23 Oct The Locksmith's Paradox
Last week I tuned in to a webcast hosted by Dimensional Fund Advisors. The speaker mentioned something I had never come across before, The Locksmith’s Paradox.
Dan Ariely is a Professor of Psychology and Behavioural Economics at Duke University, and came across this paradox when attending a concert, where he got chatting to a guy standing next to him, who happened to be a locksmith.
He explained to Ariely that when he first started out working as an apprentice locksmith it would take him a long time to pick a lock and often he would break the lock in the process, meaning his clients not only had to pay for him picking the lock, but also a new lock. Despite his inexperience, clients never complained about how much he charged, and he normally received a decent tip in addition to his fee.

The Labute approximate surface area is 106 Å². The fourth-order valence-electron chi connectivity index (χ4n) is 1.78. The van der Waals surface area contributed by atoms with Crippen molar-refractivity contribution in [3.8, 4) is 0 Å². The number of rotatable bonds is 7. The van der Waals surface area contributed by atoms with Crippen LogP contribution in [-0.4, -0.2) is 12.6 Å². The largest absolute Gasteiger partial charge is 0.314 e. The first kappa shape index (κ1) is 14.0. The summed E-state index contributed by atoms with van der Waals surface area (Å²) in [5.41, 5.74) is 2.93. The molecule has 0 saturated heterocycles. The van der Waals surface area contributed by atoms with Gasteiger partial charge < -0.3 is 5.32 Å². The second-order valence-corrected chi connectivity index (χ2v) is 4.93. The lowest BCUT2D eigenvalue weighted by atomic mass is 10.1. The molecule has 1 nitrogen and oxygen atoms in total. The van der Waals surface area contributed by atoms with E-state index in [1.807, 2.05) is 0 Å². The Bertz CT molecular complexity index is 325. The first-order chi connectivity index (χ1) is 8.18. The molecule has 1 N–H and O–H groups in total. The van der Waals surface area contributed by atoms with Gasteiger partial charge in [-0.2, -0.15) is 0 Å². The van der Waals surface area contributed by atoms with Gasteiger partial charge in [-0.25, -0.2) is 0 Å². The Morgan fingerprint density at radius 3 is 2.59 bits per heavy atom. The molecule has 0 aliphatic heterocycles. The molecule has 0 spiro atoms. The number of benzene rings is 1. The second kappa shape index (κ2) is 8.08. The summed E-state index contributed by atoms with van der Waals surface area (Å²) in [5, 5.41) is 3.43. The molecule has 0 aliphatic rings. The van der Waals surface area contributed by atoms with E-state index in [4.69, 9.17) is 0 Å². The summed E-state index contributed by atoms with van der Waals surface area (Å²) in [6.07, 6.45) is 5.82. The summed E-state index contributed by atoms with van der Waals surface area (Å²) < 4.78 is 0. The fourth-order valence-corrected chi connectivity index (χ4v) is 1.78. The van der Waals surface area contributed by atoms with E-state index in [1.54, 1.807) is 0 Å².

However, as he became more experienced in his craft and was able not only to pick locks very quickly – often in under a minute – but could also do so without breaking the locks, he encountered far more complaints about how much he was charging, and tips became a thing of the past.
It seems that people often value work done based on the amount of time it takes rather than valuing the competency and years of experience that someone might bring to their job. Rather than valuing what we receive, we base our views of value on the effort it took the person to do the job.
It’s an interesting concept isn’t it? Apply it to your own profession. Should, for example, a lawyer with 20 years’ experience charge less for their advice than a newly qualified lawyer simply because their years of experience enable them to deal with an issue quicker than a junior member of staff? Or should we be valuing their worth based on their years of experience in dealing with similar issues?
How much is it really worth to know that the professional you are engaging has an abundance of experience in dealing with people like you?